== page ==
Shooting Scopes

Also referred to as a telescopic sight, a shooting scope is a monocular attachment to a rifle, handgun or other ranged weapon, used to increase accuracy at a distance. Shooting scopes were first perfected in 1880 by the Austrian forestry commissioner August Fiedler, under the patronage of Prince Reuss, who adapted a refractor telescope to fit a rifle. This discovery prompted a wave of innovations from armorers and gunsmiths, and the shooting scope as we know it was born. Even today, 130 years later, most shooting scopes operate on the same principles as Fiedler’s first model.

Popular amongst all kinds of shooters, from military snipers to varmint hunters, shooting scopes work by placing the user’s eye on the same optical plane as the target using the principles of light refraction. Fixed atop the weapon by means of a specialized mount, the scope makes it easier to set up a shot by projecting the aim point of the weapon and the target on the same visual plane. This allows for a much clearer picture of the target, and eliminates the need to focus on one or the other as the shooter would have to do with a basic iron sight. However, this increased targeting ability leads to the scopes’ greatest drawback: While aiming, the area surrounding the area in the viewfinder is completely obscured, leaving the shooter with a very limited field of vision.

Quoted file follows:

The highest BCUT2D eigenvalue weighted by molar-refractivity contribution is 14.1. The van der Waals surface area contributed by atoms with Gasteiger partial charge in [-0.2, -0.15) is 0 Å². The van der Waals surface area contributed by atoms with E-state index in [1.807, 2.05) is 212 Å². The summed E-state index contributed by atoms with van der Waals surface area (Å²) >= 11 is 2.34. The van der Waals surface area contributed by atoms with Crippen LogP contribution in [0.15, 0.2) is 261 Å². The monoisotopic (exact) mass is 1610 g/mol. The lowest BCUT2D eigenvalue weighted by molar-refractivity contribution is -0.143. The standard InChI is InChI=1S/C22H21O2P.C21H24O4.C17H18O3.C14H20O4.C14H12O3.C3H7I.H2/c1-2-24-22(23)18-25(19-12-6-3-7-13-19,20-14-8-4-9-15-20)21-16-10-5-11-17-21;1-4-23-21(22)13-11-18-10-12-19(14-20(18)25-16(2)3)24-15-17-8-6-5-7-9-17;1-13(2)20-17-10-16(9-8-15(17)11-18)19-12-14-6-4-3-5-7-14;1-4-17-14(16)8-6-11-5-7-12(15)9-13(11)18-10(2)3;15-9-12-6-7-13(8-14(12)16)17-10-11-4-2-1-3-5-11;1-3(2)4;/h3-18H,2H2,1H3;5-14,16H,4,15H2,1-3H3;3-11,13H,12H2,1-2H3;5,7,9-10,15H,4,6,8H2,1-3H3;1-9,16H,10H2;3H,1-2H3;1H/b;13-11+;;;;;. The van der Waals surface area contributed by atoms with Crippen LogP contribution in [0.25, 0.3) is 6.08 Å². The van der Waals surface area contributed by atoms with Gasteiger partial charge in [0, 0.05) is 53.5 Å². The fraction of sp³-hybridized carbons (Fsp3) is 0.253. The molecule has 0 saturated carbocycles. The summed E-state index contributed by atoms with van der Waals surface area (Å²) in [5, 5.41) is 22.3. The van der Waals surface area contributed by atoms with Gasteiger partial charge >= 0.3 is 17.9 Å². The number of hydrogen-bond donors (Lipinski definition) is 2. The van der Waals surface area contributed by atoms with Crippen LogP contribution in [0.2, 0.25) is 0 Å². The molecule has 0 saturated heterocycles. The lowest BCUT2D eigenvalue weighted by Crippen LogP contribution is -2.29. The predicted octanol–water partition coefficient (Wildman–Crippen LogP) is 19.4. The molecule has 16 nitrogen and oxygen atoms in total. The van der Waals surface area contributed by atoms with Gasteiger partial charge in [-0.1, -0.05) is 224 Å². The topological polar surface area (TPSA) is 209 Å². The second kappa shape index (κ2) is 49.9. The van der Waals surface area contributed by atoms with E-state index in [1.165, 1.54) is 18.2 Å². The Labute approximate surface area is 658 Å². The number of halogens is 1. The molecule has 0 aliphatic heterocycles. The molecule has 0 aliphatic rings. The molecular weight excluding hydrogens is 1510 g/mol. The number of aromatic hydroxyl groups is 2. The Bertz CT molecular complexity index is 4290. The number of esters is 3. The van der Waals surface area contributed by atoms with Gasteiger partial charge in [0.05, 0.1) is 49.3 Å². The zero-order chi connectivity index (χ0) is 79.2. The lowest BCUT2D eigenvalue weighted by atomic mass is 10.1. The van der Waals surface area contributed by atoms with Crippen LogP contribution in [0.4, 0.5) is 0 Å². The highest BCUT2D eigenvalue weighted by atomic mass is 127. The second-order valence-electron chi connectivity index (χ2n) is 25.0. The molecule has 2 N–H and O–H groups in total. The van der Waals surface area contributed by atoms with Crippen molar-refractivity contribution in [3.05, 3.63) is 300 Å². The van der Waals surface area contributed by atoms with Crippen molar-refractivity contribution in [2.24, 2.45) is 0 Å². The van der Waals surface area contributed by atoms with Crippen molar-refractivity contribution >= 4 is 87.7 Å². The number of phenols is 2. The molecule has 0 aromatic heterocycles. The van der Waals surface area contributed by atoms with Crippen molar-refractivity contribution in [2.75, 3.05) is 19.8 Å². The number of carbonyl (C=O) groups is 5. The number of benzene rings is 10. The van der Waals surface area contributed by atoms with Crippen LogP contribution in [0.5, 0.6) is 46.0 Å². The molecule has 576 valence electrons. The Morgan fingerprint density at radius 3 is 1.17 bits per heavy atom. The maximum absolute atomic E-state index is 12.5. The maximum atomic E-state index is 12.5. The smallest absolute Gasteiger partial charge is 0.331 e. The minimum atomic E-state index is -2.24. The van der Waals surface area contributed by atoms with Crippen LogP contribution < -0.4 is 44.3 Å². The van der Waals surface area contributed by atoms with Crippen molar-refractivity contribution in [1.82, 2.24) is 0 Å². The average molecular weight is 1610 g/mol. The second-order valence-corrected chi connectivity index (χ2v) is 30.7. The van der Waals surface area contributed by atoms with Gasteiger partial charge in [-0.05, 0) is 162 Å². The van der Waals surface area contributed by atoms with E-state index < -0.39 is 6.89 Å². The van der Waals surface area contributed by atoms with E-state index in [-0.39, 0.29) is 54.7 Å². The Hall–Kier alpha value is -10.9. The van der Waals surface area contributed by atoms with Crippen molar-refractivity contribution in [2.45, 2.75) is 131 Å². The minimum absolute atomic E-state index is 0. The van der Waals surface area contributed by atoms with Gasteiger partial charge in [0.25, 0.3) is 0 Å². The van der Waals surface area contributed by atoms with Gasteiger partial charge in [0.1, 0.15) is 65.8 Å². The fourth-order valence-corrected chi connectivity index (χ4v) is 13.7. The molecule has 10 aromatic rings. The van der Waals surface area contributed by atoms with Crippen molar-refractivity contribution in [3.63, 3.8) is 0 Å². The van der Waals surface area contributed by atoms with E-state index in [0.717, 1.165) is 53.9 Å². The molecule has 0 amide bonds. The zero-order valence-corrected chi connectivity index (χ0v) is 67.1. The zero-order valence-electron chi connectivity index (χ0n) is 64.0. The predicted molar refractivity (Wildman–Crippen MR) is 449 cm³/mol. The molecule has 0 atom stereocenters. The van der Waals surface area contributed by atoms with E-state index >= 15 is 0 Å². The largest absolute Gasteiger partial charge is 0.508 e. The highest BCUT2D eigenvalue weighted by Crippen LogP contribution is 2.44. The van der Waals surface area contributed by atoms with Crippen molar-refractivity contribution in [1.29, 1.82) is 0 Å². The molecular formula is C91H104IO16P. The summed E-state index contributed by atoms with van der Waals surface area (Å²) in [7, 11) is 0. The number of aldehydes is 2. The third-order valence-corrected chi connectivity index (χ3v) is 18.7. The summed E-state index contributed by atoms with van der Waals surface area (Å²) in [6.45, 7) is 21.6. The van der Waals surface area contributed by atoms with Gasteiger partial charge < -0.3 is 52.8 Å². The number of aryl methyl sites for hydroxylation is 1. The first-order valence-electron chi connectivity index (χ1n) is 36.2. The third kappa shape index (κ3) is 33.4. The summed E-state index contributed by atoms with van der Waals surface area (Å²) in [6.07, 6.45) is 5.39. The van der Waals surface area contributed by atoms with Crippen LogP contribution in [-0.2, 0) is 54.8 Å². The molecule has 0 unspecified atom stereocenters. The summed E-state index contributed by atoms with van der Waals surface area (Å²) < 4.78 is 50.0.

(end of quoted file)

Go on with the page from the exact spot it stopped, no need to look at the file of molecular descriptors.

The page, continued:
The front lens of a shooting scope is usually etched with a reticule, a series of lines designed to aid in targeting. Reticule styles range from the ubiquitous crosshair design immortalized in popular culture to intricate rangefinding reticules that help the shooter estimate the distance between themselves and the target. Some cheaper scopes feature a wire reticule placed at an optically-appropriate point on the scope rather than using costly lens-etching techniques.

Shooting scopes are constructed out of two tubes, one mounted inside the other. The inner tube houses the scope’s lenses and acts as a refractor, bending and directing light into the eyepiece mounted at the rear of the tube. The second tube acts as a protective housing for the fragile components inside the first tube, and also acts as a mount for various additional parts that some scopes carry. The scope may also be fitted with adjustable magnifying lenses, and mechanisms for adjusting the aim point of the scope for use in differing weather conditions, and to compensate for wind and gravity.

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